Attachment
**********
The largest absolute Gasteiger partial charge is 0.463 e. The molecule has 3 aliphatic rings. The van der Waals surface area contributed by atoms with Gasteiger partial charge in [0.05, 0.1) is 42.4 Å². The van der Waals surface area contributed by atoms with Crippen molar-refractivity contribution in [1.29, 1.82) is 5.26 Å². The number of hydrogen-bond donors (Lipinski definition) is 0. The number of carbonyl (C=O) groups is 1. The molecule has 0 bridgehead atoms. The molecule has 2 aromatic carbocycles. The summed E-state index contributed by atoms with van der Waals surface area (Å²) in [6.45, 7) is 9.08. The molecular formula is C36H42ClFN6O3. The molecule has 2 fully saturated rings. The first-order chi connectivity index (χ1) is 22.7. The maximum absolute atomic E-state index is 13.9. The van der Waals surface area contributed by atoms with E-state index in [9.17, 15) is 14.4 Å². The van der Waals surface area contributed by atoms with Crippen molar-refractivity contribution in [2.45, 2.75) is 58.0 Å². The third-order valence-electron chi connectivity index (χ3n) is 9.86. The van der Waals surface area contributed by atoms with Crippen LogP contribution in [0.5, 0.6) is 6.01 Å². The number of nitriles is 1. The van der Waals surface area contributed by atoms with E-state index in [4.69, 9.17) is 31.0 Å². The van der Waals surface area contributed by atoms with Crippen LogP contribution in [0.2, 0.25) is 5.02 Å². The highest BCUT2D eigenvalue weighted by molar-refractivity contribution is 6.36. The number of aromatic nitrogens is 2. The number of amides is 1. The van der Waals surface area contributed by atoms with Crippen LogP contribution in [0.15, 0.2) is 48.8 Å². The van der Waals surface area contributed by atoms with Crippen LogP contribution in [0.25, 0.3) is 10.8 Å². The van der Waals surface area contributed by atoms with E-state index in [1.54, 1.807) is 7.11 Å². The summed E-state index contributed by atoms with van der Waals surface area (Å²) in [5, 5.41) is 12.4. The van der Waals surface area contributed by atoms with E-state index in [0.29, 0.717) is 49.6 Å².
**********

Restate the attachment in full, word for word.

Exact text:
The largest absolute Gasteiger partial charge is 0.463 e. The molecule has 3 aliphatic rings. The van der Waals surface area contributed by atoms with Gasteiger partial charge in [0.05, 0.1) is 42.4 Å². The van der Waals surface area contributed by atoms with Crippen molar-refractivity contribution in [1.29, 1.82) is 5.26 Å². The number of hydrogen-bond donors (Lipinski definition) is 0. The number of carbonyl (C=O) groups is 1. The molecule has 0 bridgehead atoms. The molecule has 2 aromatic carbocycles. The summed E-state index contributed by atoms with van der Waals surface area (Å²) in [6.45, 7) is 9.08. The molecular formula is C36H42ClFN6O3. The molecule has 2 fully saturated rings. The first-order chi connectivity index (χ1) is 22.7. The maximum absolute atomic E-state index is 13.9. The van der Waals surface area contributed by atoms with E-state index in [9.17, 15) is 14.4 Å². The van der Waals surface area contributed by atoms with Crippen molar-refractivity contribution in [2.45, 2.75) is 58.0 Å². The third-order valence-electron chi connectivity index (χ3n) is 9.86. The van der Waals surface area contributed by atoms with Crippen LogP contribution in [0.5, 0.6) is 6.01 Å². The number of nitriles is 1. The van der Waals surface area contributed by atoms with E-state index in [4.69, 9.17) is 31.0 Å². The van der Waals surface area contributed by atoms with Crippen LogP contribution in [0.2, 0.25) is 5.02 Å². The highest BCUT2D eigenvalue weighted by molar-refractivity contribution is 6.36. The number of aromatic nitrogens is 2. The number of amides is 1. The van der Waals surface area contributed by atoms with Crippen LogP contribution in [0.15, 0.2) is 48.8 Å². The van der Waals surface area contributed by atoms with Crippen LogP contribution in [0.25, 0.3) is 10.8 Å². The van der Waals surface area contributed by atoms with E-state index in [1.54, 1.807) is 7.11 Å². The summed E-state index contributed by atoms with van der Waals surface area (Å²) in [5, 5.41) is 12.4. The van der Waals surface area contributed by atoms with E-state index in [0.29, 0.717) is 49.6 Å².